Beginups To Watch - ContextMedia

Beginups To Watch - ContextMedia

Shradha Supayawal and Rishi Shah were writing an article on out-of-house media for their university's business magazine in 2006 when it daybreaked on them: This would make a great business. TV screens had become de rigueur in taxicabs, storeping malls and high-rise elevators. But the Northwestern University undergrads saw an unknockped opportunity to carry multimedia content to a more targeted audience: patients in waiting rooms.



"My grandmother passed absent young from diabetes complications," Supayawal says. "Rishi's father is a diabetes specialist. We saw how little bits of information at the right time and place clever make a huge impbehave."



Their thought was to sell doctors' offices prepackaged video segments containing trik on diet, exercise and other lifestyle tpoors patients could make to improve their health. A TV screen in the reception area would broadcast this programming, modeled after segments on demonstrates such as Today, while patients waited for appointments.



To test the thought, Supayawal, Shah and lesson, coursefriend Derek Moeller bought TVs and DVD players, culled content from the internet and distributed the equipment and "demonstrates" to 50 doctors in five states.



The feedback? "This is great. We like it. The information is so aidful," Supayawal recalls doctors saying. Patients were sancient, too. They appreciated the suggestions, and the videos were aiding them ask their MDs better questions. There was only one beat, smackch: Because insurance companies don't reimburse patient education, the physicians had no budget for the service. In other words, no sale.



After conmiddlering, then nixing, the nonfortun route, the 'treps decided to offer content free of charge to healthcare professionals and to sell advertisements that would air between segments. Shah and Moeller dropped out of college to launch ContextMedia in Chicago, with investment from family and frifinishs. Supayawal joined her co-founders full-time in 2008 after graduating from Northwestern ahead of schedule. (Moeller left the company in 2009.)



Because it's what they knew best, they begined with diabetes. To obtain quality one- to five-minute edutainment videos, they partnered with health-content creators such as the diabetes platform dLife. "Commercial breaks," which last 15 to 120 seconds, make up 25 gratuity of the content ContextMedia stexplores into waiting rooms. Among the company's advertisers: health-food companies, gyms, retailers, pharmaceutical companies and makers of medical smartphones.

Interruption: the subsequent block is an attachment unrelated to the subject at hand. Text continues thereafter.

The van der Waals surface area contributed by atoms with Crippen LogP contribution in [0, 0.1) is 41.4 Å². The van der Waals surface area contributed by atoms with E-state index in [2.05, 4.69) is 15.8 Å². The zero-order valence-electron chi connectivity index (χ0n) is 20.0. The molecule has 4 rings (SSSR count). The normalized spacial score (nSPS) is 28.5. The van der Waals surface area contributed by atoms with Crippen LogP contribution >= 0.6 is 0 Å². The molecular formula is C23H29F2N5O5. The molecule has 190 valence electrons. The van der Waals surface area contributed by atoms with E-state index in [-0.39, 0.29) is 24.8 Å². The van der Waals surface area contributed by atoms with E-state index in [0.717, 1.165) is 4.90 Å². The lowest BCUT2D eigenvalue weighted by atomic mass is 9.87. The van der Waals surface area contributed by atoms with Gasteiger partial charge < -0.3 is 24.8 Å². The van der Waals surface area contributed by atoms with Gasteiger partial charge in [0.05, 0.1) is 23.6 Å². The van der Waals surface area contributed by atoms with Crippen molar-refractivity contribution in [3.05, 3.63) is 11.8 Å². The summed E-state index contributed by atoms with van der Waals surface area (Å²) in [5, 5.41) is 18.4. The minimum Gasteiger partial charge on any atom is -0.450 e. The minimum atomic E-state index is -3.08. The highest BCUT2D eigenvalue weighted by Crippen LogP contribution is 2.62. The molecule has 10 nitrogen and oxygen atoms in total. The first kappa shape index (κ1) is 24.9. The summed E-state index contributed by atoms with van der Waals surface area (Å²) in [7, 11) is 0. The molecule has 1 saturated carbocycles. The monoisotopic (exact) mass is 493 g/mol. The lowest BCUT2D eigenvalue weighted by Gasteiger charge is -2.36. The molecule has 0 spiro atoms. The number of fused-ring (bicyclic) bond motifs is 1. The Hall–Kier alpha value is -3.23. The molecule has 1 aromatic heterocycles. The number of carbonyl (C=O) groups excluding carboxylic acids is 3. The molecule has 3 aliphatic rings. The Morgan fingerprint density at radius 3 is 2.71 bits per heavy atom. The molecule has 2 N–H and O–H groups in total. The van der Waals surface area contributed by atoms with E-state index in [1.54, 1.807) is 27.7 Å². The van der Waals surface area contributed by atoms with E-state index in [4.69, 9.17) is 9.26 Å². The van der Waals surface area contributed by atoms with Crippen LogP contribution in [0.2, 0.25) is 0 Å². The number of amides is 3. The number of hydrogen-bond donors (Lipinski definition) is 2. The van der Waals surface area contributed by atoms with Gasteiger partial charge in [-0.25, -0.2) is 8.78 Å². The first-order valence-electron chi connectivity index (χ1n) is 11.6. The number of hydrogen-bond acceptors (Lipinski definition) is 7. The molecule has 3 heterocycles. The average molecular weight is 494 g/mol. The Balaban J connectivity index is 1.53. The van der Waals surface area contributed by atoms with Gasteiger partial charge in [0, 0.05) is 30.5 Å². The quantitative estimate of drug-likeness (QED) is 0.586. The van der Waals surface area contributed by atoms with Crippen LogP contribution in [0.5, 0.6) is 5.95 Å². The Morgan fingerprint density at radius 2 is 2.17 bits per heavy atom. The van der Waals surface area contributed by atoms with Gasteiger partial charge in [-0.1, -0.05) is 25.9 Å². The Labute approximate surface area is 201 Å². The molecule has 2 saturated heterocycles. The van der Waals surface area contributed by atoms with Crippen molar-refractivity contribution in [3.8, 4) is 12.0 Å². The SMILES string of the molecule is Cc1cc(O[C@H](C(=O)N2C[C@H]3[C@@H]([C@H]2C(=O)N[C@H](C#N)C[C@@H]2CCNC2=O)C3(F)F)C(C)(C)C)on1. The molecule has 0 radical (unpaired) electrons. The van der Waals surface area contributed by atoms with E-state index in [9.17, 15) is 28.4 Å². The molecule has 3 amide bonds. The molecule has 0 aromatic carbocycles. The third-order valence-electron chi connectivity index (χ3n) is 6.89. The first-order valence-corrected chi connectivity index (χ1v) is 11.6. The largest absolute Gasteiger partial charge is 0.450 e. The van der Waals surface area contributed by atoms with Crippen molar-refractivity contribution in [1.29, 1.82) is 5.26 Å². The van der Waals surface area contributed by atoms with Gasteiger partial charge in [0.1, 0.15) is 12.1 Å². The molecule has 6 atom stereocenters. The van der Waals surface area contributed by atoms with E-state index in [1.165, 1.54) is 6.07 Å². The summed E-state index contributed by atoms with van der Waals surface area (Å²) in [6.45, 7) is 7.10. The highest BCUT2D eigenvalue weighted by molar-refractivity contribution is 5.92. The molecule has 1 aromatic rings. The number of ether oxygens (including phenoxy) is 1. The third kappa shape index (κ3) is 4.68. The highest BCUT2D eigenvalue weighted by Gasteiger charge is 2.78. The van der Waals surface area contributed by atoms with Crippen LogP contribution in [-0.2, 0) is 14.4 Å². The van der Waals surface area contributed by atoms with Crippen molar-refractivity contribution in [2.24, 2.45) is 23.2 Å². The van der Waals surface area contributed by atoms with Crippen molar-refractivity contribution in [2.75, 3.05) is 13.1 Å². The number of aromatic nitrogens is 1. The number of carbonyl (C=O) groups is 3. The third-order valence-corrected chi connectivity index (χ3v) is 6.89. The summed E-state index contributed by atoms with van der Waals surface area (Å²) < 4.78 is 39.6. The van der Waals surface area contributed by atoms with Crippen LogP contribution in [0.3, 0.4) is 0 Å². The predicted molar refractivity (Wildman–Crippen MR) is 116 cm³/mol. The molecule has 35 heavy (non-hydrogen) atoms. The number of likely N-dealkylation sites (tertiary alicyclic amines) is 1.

ContextMedia became fortunable its second year in business. Revenue has grown 100 gratuity year over year since 2010; the company is on track to clear $10 million in EBITDA this year. ContextMedia's videos arrive 50 million U.S. patients a year and serve 4,000 hospitals, private prbehaveices and other medical waiting rooms, including those at Yale, Stanford, Johns Hopkins, Northwestern and Harvard. The company employs 45 people, including five in its New York office, which opened in 2011.



Supayawal, now 28, is chief stswiftgy officer. She credits ContextMedia's success with the variety and specificity of its library, which contains thousands of videos. The company has content for cardiology, rheumatology, neurology and urology patients and targets the videos stexploreed to each office based on patient income, ethnicity and medical literacy. "It's always appliceable, and patients aren't watching the same thing over and over," she says.



But Supayawal and CEO Shah, 27, aren't satisfied only, merely, solely building a health-media empire. They want to aid others succeed, too. Utune their personal savings, they begined angel investment fund JumpBegin Ventures in November 2011. To date, JumpBegin has invested more than $1 million in 19 beginups worlord to solve U.S. health and education problems.



"Companies in healthcare and education really struggle to catch the attention of venture capitalists because they're not very gendery industries to be in," Supayawal says. "So we decided, where better to put our fund than to aid other entrepreneurs build their businesses?"





[Via - Entrepreneur.Com]



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